The bark of the Horse Chestnut contains fraxin, tannin and above all esculin. The aqaueous solution of this last principle is somewhat fluorescent much more so than quinine sulphate. Odourless, bitter tasting, esculin has been prescribed as a substitute for quinine in intermittent fevers. But it is above all used to help support periodic neuralgia. The bark itself can be been used as a febrifuge and antiseptic. The root is regarded in America as poisonous, hence, the name poison-root. The seed contains an oil used externally for rheumatic and joint pain complaints.
Aesculus hippocastaflum, L. (Hippocastaflaceae), commonly called the Horse Chestnut or Conker tree seed in English. In French, it is Marronier d'inde; in German, Rosskastiensamen or Rosskastanie.
Remedies are made from the horse chestnut seed, supplied whole or in powdered form. Horse chestnut probably came from India originally, but it is now grown in most temperate climates. Large amounts are produced in Eastern Europe.
The naming of this plant is a bit confusing, because Aesculus is the word the Greeks used to describe oak trees. The name horse chestnut probably derives from the fact that during the Middle Ages, fruits of this tree were used to feed cattle and horses. One of the components of the plant, cyclamin, is particularly toxic to fish. In India, fishermen used to put horse chestnut extracts into the water in order to paralyze the fish and make them easier to catch. During the 1500s, horse chestnut made its way from India to Europe where herbalists used the fruits to help support hemorrhoids.
Traditional Support Uses
In addition to supporting hemorrhoids, tea from the fruit was used to help support symptoms of joint pain. Fluid extracts of horse chestnut were used to protect the skin from prolonged sun exposure - the first sun block. Before quinine became widely available, horse chestnut extracts were used to help support fevers. Today, it is mostly recommended against venous insufficiency and for helping support prostate concerns. In Germany, it is the agent most widely used to help support swelling of the legs from venous health issues.
Commission E Recommendations
Horse chestnut can be used to help support itching, leg cramps, post-operative or post-traumatic swelling and varicose veins.
Horse Chestnut's beneficial effects are thought to derive from a group of chemical compounds called saponins - a name given to a group of molecules that resemble steroids, except that they have a sugar molecule attached. Saponins have soap-like effects; when mixed with water, they produce a lather. The saponins contained in horse chestnut are collectively called escins (Ia, Ib, IIa, and IIb). It is not clear whether all the escins, or just one of the subtypes, is medically effective, but horse chestnut extract clearly reduces the swelling seen in the legs of patients with chronic venous insufficiency. The effectiveness of this supportive has been proven in multiple European clinical trials.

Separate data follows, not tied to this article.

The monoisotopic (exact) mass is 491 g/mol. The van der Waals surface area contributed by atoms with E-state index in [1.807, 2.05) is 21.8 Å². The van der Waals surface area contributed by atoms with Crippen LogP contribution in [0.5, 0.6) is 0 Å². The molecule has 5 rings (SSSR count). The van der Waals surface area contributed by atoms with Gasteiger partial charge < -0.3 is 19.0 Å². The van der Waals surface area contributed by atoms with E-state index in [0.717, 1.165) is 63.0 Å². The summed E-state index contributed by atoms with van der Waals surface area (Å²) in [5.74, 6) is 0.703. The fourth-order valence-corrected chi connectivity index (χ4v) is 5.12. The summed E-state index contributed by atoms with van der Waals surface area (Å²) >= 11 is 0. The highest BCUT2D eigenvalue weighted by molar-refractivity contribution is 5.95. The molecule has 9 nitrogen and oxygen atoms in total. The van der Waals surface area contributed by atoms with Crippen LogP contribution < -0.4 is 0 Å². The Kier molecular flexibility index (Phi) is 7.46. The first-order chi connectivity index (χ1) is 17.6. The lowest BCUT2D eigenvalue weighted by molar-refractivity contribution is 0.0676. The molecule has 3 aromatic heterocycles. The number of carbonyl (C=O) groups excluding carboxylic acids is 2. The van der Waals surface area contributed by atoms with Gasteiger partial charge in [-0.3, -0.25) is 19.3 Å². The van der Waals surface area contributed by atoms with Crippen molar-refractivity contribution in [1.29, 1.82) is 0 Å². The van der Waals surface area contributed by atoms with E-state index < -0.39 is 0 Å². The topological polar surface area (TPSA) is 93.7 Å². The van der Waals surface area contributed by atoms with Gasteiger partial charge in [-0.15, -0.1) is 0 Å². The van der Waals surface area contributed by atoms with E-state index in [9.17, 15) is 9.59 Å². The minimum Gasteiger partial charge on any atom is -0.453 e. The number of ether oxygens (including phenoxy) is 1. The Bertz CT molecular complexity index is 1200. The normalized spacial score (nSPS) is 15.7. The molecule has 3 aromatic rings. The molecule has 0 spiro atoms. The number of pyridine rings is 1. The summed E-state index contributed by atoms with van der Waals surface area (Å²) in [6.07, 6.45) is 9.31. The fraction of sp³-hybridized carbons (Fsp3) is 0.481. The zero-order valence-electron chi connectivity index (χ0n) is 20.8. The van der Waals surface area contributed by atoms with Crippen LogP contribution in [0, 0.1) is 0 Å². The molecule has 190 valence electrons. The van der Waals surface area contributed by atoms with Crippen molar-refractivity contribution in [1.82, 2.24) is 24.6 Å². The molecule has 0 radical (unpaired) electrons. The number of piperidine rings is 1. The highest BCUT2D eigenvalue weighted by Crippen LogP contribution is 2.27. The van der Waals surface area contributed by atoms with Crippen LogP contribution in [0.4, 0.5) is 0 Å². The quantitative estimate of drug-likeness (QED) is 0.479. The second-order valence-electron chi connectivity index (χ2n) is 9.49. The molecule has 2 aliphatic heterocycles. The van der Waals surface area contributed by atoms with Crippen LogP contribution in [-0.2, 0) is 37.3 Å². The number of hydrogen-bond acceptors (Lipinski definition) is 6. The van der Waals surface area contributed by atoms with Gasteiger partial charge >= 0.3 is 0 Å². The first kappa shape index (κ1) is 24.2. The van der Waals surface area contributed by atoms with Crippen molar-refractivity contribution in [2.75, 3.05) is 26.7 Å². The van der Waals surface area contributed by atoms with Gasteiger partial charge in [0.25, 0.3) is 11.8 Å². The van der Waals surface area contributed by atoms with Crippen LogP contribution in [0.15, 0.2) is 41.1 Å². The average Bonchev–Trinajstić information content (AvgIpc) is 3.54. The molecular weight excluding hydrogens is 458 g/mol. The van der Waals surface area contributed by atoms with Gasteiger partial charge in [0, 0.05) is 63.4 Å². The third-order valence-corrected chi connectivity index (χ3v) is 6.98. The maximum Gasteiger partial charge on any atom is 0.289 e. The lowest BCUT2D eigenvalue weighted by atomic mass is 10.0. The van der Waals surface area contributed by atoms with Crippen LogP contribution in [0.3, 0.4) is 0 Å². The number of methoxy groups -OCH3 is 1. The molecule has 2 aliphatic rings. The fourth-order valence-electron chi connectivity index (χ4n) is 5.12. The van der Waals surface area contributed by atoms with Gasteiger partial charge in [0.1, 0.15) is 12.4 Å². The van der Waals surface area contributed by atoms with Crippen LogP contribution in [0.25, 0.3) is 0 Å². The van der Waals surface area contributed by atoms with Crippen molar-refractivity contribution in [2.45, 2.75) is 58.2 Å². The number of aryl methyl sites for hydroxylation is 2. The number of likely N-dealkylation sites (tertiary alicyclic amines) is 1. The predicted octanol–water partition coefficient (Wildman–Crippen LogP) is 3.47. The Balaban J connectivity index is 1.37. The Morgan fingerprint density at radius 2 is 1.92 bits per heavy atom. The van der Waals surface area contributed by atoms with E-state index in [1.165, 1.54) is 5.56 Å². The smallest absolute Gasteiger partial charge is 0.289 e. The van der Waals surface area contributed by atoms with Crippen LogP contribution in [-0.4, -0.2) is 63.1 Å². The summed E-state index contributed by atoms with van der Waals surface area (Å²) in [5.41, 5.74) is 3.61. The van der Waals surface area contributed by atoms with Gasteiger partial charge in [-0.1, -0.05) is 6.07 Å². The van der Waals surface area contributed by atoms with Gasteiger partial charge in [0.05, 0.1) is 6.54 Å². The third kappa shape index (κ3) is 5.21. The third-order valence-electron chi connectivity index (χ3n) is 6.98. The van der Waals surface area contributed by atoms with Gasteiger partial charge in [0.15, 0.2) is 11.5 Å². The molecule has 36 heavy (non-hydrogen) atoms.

How to Use the Herb
The daily dose is 100 milligrams of aescin, corresponding to 250-312.5 milligrams of extract. Take it twice per day in delayed-release form.
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Take 1 capsule, 3 times daily, with meals.
Discontinue use if you experience itching or nausea.
Saponins can be irritating to the stomach. When taken in full therapeutic doses, gastrointestinal upset is likely to result, and some people report itching when large doses are taken. Some recent animal studies suggest that taking too much extract could cause blood sugar concentrations to drop, but such an occurrence has never been reported in humans.
The first-line treatment for leg swelling is compression - wearing surgical stockings to prevent fluid from accumulating, and to force accumulated fluid back into the circulatory system. If horse chestnut is to be used for leg swelling, it should only be used in conjunction with surgical stockings.
Nothing in horse chestnut extract should interfere with standard workplace urine drug screening tests.
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* These statements have not been evaluated by the Food and Drug Administration (FDA). Products are intended to support general well being and are not intended to treat, diagnose, mitigate, prevent, or cure any condition or disease. If conditions persist, please seek advice from your medical doctor. Information provided at ZooScape.com relies partly on Traditional Uses. The essence of the current American rule on Traditional Uses is, as stated by FTC, "Claims based on historical or traditional use should be substantiated by confirming scientific evidence, or should be presented in such a way that consumers understand that the sole basis for the claim is a history of use of the product for a particular purpose."